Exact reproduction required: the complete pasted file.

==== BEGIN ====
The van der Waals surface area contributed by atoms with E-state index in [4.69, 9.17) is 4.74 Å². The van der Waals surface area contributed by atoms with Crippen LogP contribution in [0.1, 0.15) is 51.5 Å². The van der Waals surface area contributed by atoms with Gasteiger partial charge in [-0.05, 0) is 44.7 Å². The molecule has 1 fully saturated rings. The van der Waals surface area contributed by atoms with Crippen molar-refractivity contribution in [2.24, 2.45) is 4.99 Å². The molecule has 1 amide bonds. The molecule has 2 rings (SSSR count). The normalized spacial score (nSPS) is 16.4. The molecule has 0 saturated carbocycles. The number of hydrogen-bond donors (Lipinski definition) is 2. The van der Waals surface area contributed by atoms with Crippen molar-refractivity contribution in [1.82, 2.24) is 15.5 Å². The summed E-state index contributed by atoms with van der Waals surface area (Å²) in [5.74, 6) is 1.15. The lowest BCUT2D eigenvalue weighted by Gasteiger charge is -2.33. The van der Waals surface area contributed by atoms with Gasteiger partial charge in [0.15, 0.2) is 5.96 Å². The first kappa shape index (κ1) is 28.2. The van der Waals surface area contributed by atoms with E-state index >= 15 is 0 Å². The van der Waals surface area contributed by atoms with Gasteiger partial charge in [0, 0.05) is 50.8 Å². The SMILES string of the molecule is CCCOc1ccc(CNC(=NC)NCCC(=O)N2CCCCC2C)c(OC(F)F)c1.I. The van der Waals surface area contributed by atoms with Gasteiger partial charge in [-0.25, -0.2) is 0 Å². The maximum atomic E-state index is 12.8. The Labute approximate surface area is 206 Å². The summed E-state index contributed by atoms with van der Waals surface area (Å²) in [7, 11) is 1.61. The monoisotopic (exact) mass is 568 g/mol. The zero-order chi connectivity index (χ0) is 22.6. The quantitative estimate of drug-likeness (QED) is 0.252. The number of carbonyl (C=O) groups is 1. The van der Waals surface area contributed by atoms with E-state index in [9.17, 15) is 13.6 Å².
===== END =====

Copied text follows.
The van der Waals surface area contributed by atoms with E-state index in [4.69, 9.17) is 4.74 Å². The van der Waals surface area contributed by atoms with Crippen LogP contribution in [0.1, 0.15) is 51.5 Å². The van der Waals surface area contributed by atoms with Gasteiger partial charge in [-0.05, 0) is 44.7 Å². The molecule has 1 fully saturated rings. The van der Waals surface area contributed by atoms with Crippen molar-refractivity contribution in [2.24, 2.45) is 4.99 Å². The molecule has 1 amide bonds. The molecule has 2 rings (SSSR count). The normalized spacial score (nSPS) is 16.4. The molecule has 0 saturated carbocycles. The number of hydrogen-bond donors (Lipinski definition) is 2. The van der Waals surface area contributed by atoms with Crippen molar-refractivity contribution in [1.82, 2.24) is 15.5 Å². The summed E-state index contributed by atoms with van der Waals surface area (Å²) in [5.74, 6) is 1.15. The lowest BCUT2D eigenvalue weighted by Gasteiger charge is -2.33. The van der Waals surface area contributed by atoms with Gasteiger partial charge in [0.15, 0.2) is 5.96 Å². The first kappa shape index (κ1) is 28.2. The van der Waals surface area contributed by atoms with E-state index >= 15 is 0 Å². The van der Waals surface area contributed by atoms with Gasteiger partial charge in [0, 0.05) is 50.8 Å². The SMILES string of the molecule is CCCOc1ccc(CNC(=NC)NCCC(=O)N2CCCCC2C)c(OC(F)F)c1.I. The van der Waals surface area contributed by atoms with Gasteiger partial charge in [-0.25, -0.2) is 0 Å². The maximum atomic E-state index is 12.8. The Labute approximate surface area is 206 Å². The summed E-state index contributed by atoms with van der Waals surface area (Å²) in [7, 11) is 1.61. The monoisotopic (exact) mass is 568 g/mol. The zero-order chi connectivity index (χ0) is 22.6. The quantitative estimate of drug-likeness (QED) is 0.252. The number of carbonyl (C=O) groups is 1. The van der Waals surface area contributed by atoms with E-state index in [9.17, 15) is 13.6 Å².